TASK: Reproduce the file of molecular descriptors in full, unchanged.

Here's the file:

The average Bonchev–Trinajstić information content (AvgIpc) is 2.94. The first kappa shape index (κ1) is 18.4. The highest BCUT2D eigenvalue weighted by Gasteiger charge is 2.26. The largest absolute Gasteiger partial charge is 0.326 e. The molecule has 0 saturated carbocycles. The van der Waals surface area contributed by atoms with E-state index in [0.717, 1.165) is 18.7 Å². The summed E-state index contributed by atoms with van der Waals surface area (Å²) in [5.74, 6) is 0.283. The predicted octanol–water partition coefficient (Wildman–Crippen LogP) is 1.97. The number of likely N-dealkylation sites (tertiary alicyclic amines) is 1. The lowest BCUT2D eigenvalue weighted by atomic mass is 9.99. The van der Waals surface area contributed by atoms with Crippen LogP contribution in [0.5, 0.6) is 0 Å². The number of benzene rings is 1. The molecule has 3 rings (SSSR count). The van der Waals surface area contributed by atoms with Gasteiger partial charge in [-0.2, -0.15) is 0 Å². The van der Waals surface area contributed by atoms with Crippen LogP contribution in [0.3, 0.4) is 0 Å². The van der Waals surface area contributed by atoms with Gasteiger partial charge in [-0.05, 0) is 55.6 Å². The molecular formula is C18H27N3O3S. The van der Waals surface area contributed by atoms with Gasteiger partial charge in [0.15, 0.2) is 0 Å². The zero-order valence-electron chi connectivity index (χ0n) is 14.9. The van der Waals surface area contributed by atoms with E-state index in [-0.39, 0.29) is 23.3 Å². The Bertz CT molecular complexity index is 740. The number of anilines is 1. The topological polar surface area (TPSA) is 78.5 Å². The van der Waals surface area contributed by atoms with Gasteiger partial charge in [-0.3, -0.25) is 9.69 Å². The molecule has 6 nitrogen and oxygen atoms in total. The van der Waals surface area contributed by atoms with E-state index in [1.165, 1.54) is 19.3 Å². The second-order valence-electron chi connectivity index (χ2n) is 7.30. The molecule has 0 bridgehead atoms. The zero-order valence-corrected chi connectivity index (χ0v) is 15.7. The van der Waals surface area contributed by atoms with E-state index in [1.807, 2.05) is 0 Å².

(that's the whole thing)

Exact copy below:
The average Bonchev–Trinajstić information content (AvgIpc) is 2.94. The first kappa shape index (κ1) is 18.4. The highest BCUT2D eigenvalue weighted by Gasteiger charge is 2.26. The largest absolute Gasteiger partial charge is 0.326 e. The molecule has 0 saturated carbocycles. The van der Waals surface area contributed by atoms with E-state index in [0.717, 1.165) is 18.7 Å². The summed E-state index contributed by atoms with van der Waals surface area (Å²) in [5.74, 6) is 0.283. The predicted octanol–water partition coefficient (Wildman–Crippen LogP) is 1.97. The number of likely N-dealkylation sites (tertiary alicyclic amines) is 1. The lowest BCUT2D eigenvalue weighted by atomic mass is 9.99. The van der Waals surface area contributed by atoms with Crippen LogP contribution in [0.5, 0.6) is 0 Å². The number of benzene rings is 1. The molecule has 3 rings (SSSR count). The van der Waals surface area contributed by atoms with Gasteiger partial charge in [-0.2, -0.15) is 0 Å². The van der Waals surface area contributed by atoms with Crippen LogP contribution in [0.3, 0.4) is 0 Å². The van der Waals surface area contributed by atoms with Gasteiger partial charge in [-0.05, 0) is 55.6 Å². The molecular formula is C18H27N3O3S. The van der Waals surface area contributed by atoms with Gasteiger partial charge in [0.15, 0.2) is 0 Å². The zero-order valence-electron chi connectivity index (χ0n) is 14.9. The van der Waals surface area contributed by atoms with E-state index in [-0.39, 0.29) is 23.3 Å². The Bertz CT molecular complexity index is 740. The number of anilines is 1. The topological polar surface area (TPSA) is 78.5 Å². The van der Waals surface area contributed by atoms with Gasteiger partial charge in [-0.3, -0.25) is 9.69 Å². The molecule has 6 nitrogen and oxygen atoms in total. The van der Waals surface area contributed by atoms with E-state index in [1.165, 1.54) is 19.3 Å². The second-order valence-electron chi connectivity index (χ2n) is 7.30. The molecule has 0 bridgehead atoms. The zero-order valence-corrected chi connectivity index (χ0v) is 15.7. The van der Waals surface area contributed by atoms with E-state index in [1.807, 2.05) is 0 Å².